I remember his phone call. He called me, a prison officer, for help.

“The day they arrested him it was raining and all his clothes were soaking wet. Two years later he was released with a black sack over his shoulder wearing the same clothes. He told me about getting onto the bus and people would move away or get off because of the smell of his clothes. You would see him walking around in the prison with a fresh newspaper under his arm every day, pretending he knows how to read… What do you expect from people who are released this way? He was in and out of institutions from the age of five. Every time he got out of prison he would travel back to the same city where he was born, even though he didn’t have anybody there. No parents, no relatives… but that was the only life he knew. Same people, same mistakes and soon he would be back in jail again. His story is far from unique, it’s a constant cycle. And these people often feel hopeless. Nobody cares about them. They are prisoners. I remember his phone call. He called me, a prison officer, for help. He said he felt so small and helpless and he was afraid to go to a homeless shelter because he knew they were going to offer him heroin again… and it had taken so much time and struggle to get rid of it. I thought, if not me then who?”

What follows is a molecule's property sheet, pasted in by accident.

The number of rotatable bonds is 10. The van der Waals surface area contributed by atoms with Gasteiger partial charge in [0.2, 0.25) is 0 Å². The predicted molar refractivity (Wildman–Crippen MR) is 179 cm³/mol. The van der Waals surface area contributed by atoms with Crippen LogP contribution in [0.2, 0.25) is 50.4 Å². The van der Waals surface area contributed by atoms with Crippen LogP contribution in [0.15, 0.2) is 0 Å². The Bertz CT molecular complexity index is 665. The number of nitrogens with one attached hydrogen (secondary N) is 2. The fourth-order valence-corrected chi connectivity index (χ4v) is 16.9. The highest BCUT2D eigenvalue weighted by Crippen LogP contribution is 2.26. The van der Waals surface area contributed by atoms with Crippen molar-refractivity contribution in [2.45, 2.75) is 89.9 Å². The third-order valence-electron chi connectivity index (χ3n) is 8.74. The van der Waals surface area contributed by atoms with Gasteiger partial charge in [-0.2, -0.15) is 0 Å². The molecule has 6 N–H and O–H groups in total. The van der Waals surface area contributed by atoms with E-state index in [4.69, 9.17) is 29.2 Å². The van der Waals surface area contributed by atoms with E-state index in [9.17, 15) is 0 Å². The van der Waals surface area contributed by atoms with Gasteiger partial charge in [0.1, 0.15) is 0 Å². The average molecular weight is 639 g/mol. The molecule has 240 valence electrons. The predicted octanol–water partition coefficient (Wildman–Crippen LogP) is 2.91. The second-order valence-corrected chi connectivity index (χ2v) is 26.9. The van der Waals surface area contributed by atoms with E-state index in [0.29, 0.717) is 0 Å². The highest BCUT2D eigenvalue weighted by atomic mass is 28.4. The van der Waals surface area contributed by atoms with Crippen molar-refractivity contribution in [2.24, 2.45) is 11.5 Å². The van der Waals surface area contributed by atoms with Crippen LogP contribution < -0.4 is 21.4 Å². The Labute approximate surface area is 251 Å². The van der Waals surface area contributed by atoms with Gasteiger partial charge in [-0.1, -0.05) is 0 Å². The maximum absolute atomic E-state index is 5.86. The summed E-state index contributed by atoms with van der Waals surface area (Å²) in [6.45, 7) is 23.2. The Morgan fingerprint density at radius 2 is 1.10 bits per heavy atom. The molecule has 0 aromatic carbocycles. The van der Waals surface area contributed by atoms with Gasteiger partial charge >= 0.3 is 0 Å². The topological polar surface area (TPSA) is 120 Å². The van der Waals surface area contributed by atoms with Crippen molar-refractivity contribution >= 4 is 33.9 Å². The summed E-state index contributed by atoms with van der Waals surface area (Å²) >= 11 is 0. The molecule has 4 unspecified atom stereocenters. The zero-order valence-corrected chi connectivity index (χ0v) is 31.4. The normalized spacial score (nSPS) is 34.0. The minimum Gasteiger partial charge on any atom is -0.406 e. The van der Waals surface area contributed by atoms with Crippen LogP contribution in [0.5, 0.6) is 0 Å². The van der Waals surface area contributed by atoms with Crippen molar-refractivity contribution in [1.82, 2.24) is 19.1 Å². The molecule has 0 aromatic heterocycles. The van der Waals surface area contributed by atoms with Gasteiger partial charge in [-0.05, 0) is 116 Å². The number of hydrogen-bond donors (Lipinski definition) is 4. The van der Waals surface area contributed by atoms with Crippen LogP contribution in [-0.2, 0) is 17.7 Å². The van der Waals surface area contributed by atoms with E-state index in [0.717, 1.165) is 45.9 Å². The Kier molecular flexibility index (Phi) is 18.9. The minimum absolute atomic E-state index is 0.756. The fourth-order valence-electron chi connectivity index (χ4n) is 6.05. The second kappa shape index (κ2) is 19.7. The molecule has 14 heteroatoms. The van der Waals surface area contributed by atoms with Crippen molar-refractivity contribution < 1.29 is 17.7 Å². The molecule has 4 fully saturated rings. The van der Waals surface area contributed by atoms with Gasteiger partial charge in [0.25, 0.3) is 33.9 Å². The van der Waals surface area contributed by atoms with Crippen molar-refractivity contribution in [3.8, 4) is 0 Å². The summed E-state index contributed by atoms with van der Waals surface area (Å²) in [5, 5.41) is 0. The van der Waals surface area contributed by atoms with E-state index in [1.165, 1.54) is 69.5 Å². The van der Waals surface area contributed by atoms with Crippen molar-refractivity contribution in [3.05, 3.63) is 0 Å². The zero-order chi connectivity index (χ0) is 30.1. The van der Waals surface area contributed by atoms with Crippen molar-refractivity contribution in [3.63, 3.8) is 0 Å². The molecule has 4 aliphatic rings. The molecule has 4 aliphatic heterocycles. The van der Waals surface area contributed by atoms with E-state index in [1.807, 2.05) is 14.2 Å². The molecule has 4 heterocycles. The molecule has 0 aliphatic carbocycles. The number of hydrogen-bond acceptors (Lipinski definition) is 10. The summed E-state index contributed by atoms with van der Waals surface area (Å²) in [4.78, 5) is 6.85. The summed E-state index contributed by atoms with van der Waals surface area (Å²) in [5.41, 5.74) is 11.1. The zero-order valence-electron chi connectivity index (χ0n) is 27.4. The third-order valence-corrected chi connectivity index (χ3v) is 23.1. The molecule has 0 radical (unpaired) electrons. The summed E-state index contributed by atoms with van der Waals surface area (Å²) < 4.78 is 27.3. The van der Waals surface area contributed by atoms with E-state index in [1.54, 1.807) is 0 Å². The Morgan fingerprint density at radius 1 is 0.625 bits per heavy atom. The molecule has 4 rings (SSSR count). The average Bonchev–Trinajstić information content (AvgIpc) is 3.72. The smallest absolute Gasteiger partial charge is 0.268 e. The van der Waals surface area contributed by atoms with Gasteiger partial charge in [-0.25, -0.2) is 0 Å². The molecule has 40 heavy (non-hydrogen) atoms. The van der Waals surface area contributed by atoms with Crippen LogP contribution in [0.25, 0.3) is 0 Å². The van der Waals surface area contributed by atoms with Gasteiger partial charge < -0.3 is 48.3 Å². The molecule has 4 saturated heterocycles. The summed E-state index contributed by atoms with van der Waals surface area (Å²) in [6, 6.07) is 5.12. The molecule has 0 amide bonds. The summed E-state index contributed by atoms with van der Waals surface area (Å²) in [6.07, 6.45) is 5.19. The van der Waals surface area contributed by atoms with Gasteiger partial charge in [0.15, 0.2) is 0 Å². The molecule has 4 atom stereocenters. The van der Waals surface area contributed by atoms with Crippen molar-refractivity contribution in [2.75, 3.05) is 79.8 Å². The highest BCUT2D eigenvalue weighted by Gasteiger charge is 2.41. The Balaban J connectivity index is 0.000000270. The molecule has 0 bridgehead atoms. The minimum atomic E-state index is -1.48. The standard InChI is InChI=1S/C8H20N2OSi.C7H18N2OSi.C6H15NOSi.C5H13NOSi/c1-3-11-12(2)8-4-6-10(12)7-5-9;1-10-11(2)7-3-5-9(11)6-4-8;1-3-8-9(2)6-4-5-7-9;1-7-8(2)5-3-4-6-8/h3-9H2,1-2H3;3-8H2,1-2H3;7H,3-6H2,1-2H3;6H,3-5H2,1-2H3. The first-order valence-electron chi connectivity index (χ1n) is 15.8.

This is Stephen Plunkett. He set up U-Casadh, an organisation helping people to transition from prison and find a pathway to employment when they are released. He won the Social Entrepreneurs Ireland Award in 2015, giving him funding and support for his project. Social Entrepreneurs Ireland is now OPEN for applications from people with ideas and projects to solve social problems. Funding and support available.

350,000 euro in funding and support available for people with projects and ideas to tackle social problems. Social Entrepreneurs Ireland is OPEN for Applications. Deadline March 20th. Don’t let a good idea go to waste! Apply/find out more HERE! #ad